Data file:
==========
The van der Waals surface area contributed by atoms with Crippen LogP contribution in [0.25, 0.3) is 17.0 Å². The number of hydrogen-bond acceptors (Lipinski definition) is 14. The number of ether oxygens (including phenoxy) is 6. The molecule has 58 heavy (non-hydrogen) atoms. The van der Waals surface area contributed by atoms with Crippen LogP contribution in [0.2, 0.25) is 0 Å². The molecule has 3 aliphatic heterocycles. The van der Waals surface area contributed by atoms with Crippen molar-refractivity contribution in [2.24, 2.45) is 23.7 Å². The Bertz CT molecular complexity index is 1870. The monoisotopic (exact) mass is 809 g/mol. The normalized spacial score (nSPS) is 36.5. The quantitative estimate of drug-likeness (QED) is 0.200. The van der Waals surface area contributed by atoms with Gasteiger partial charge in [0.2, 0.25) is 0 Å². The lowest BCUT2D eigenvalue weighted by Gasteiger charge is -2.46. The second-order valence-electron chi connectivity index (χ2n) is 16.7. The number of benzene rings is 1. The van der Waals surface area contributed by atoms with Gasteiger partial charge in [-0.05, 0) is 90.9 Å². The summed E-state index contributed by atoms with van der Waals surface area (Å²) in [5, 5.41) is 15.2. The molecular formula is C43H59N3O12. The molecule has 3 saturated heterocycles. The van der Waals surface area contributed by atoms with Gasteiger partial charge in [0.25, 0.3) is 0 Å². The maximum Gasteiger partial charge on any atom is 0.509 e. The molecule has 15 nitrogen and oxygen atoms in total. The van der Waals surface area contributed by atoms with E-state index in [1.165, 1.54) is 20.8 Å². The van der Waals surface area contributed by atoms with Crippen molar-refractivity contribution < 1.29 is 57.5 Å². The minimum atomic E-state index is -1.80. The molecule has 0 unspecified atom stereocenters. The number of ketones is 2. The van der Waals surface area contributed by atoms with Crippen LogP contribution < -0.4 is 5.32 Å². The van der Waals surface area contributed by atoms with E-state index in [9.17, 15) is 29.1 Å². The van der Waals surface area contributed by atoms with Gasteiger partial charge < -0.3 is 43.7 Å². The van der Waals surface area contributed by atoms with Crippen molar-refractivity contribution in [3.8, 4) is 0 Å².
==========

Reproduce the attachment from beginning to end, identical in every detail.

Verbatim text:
The van der Waals surface area contributed by atoms with Crippen LogP contribution in [0.25, 0.3) is 17.0 Å². The number of hydrogen-bond acceptors (Lipinski definition) is 14. The number of ether oxygens (including phenoxy) is 6. The molecule has 58 heavy (non-hydrogen) atoms. The van der Waals surface area contributed by atoms with Crippen LogP contribution in [0.2, 0.25) is 0 Å². The molecule has 3 aliphatic heterocycles. The van der Waals surface area contributed by atoms with Crippen molar-refractivity contribution in [2.24, 2.45) is 23.7 Å². The Bertz CT molecular complexity index is 1870. The monoisotopic (exact) mass is 809 g/mol. The normalized spacial score (nSPS) is 36.5. The quantitative estimate of drug-likeness (QED) is 0.200. The van der Waals surface area contributed by atoms with Gasteiger partial charge in [0.2, 0.25) is 0 Å². The lowest BCUT2D eigenvalue weighted by Gasteiger charge is -2.46. The second-order valence-electron chi connectivity index (χ2n) is 16.7. The number of benzene rings is 1. The van der Waals surface area contributed by atoms with Gasteiger partial charge in [-0.05, 0) is 90.9 Å². The summed E-state index contributed by atoms with van der Waals surface area (Å²) in [5, 5.41) is 15.2. The molecular formula is C43H59N3O12. The molecule has 3 saturated heterocycles. The van der Waals surface area contributed by atoms with Gasteiger partial charge in [0.25, 0.3) is 0 Å². The maximum Gasteiger partial charge on any atom is 0.509 e. The molecule has 15 nitrogen and oxygen atoms in total. The van der Waals surface area contributed by atoms with E-state index in [1.165, 1.54) is 20.8 Å². The van der Waals surface area contributed by atoms with Crippen molar-refractivity contribution < 1.29 is 57.5 Å². The minimum atomic E-state index is -1.80. The molecule has 0 unspecified atom stereocenters. The number of ketones is 2. The van der Waals surface area contributed by atoms with Crippen LogP contribution < -0.4 is 5.32 Å². The van der Waals surface area contributed by atoms with E-state index in [9.17, 15) is 29.1 Å². The van der Waals surface area contributed by atoms with Gasteiger partial charge < -0.3 is 43.7 Å². The van der Waals surface area contributed by atoms with Crippen molar-refractivity contribution in [3.8, 4) is 0 Å².